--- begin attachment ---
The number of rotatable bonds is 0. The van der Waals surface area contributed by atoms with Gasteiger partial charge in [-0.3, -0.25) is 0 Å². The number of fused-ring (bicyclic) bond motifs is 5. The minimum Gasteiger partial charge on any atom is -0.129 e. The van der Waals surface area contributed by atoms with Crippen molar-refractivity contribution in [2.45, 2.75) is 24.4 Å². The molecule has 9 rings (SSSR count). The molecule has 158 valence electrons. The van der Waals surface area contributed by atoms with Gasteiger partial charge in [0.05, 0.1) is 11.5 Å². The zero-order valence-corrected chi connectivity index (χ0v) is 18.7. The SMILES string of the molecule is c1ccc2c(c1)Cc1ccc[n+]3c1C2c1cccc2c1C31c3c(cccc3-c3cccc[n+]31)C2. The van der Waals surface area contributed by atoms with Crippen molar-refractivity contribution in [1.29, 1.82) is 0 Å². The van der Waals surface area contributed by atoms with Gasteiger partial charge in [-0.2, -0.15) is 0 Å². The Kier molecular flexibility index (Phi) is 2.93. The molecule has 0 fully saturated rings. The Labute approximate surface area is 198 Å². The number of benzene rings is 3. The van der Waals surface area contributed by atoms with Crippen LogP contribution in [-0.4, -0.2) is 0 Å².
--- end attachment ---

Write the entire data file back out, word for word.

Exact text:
The number of rotatable bonds is 0. The van der Waals surface area contributed by atoms with Gasteiger partial charge in [-0.3, -0.25) is 0 Å². The number of fused-ring (bicyclic) bond motifs is 5. The minimum Gasteiger partial charge on any atom is -0.129 e. The van der Waals surface area contributed by atoms with Crippen molar-refractivity contribution in [2.45, 2.75) is 24.4 Å². The molecule has 9 rings (SSSR count). The molecule has 158 valence electrons. The van der Waals surface area contributed by atoms with Gasteiger partial charge in [0.05, 0.1) is 11.5 Å². The zero-order valence-corrected chi connectivity index (χ0v) is 18.7. The SMILES string of the molecule is c1ccc2c(c1)Cc1ccc[n+]3c1C2c1cccc2c1C31c3c(cccc3-c3cccc[n+]31)C2. The van der Waals surface area contributed by atoms with Crippen molar-refractivity contribution in [1.29, 1.82) is 0 Å². The van der Waals surface area contributed by atoms with Gasteiger partial charge in [-0.2, -0.15) is 0 Å². The Kier molecular flexibility index (Phi) is 2.93. The molecule has 0 fully saturated rings. The Labute approximate surface area is 198 Å². The number of benzene rings is 3. The van der Waals surface area contributed by atoms with Crippen LogP contribution in [-0.4, -0.2) is 0 Å².